How to Maintain Inventory With Outside Funding

Why is inventory management important for small businesses? Where should you get funding to keep your business running?

Once you’ve launched your product, you must maintain inventory and keep your product in stock. Running out of your product can be disastrous for your business: It prevents you from making revenue, destroys your sales momentum, and loses customer engagement.

Let’s look at how to maintain inventory by receiving funding.

Maintain Your Inventory and Funding

Maintaining inventory can be tricky, however, because you have to anticipate the demand for your product. If your product gains sudden popularity and your sales volume spikes, you might run out of stock and be unable to fulfill all the orders.

(Shortform note: According to research, stockouts cause retailers to miss out on nearly $1 trillion in sales. So what should you do if you run out of stock? Experts provide tips for what to do to recover from a stockout: First, communicate the situation honestly with your customer, apologize to them, and offer a discount on an alternative product if possible. They also recommend you cut your marketing for that product to avoid wasting money and attracting customers to an unavailable product. In addition to this, you should also issue refunds and consider offering the option for customers to pre-order your product.)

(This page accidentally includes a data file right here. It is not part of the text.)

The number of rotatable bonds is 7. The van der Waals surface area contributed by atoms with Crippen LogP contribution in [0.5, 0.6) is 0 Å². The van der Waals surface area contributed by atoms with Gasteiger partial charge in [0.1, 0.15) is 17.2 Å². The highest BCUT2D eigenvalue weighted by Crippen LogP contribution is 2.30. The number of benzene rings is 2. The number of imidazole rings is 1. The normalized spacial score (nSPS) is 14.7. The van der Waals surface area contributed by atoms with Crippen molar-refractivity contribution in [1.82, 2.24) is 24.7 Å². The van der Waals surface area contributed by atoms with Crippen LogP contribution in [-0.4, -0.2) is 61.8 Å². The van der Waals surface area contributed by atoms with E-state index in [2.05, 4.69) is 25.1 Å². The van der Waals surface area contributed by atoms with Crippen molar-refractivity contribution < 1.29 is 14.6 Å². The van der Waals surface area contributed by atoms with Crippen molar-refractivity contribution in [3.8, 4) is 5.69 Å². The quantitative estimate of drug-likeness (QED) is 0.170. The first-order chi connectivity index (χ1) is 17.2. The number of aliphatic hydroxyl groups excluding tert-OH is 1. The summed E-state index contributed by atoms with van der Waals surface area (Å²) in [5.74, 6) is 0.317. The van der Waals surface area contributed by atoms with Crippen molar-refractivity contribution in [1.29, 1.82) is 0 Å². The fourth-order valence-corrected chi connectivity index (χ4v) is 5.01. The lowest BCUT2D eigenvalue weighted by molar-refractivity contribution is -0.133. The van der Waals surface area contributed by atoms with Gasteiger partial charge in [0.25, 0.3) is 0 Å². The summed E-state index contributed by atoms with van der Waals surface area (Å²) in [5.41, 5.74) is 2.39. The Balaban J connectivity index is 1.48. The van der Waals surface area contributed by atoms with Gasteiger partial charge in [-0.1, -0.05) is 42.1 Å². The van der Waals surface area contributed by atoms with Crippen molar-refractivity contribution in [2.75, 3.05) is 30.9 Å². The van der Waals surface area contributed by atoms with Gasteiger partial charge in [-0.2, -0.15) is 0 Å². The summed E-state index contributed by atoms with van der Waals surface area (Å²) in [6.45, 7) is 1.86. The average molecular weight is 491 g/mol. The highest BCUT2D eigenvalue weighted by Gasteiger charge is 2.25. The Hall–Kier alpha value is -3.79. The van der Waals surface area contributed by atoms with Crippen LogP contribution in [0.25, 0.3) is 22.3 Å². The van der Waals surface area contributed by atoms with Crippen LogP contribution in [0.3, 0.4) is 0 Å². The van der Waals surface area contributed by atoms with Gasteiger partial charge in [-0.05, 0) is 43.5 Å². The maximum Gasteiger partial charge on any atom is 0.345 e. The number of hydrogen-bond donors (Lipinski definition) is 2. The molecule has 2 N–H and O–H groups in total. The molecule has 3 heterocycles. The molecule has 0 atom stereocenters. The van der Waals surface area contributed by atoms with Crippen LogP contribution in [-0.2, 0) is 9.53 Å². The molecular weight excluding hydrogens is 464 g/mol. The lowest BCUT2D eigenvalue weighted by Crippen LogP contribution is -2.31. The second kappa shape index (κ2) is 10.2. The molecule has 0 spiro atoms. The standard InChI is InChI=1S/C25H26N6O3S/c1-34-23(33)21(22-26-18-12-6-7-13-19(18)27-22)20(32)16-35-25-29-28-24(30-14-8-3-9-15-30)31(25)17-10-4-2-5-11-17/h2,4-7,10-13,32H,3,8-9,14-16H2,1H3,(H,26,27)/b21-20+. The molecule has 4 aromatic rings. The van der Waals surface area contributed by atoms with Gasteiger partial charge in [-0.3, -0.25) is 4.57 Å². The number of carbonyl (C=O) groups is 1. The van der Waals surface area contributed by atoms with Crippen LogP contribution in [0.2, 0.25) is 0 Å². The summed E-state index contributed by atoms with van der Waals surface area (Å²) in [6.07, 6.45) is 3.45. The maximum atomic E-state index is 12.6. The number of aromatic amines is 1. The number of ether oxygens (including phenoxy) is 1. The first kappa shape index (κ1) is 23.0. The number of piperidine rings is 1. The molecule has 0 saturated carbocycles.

One main challenge to keeping your product in stock is having enough money to order it. 12 Months to $1 Million by Ryan Moran recommends you have $10,000 available at your disposal at all times for this purpose. 

(Shortform note: Many experts suggest businesses keep some money in reserve to deploy when needed, but there’s no strict agreement on what the amount should be. Rather than giving a hard number like $10,000, some recommend having enough cash reserve to cover three to six months of your business’s operating expenses. However, the amount of cash you should keep depends on other factors such as the stage of your business and what industry you’re in, so if you’re not sure what’s a safe amount to keep, you can consider consulting an accountant.)

If you don’t have that kind of money, there are some other options you can consider to fund your business:

Option #1: Find an investor. Bringing in an outside investor can be one of the quickest ways to get money, Moran writes. To give a successful pitch to an investor, Moran suggests you ask them for advice, not money: First, tell them how well your product is selling and how you plan to continue growing your business. Then, ask how they would fund your business if they were you. Asking for advice opens people to helping you, while asking for money closes them up.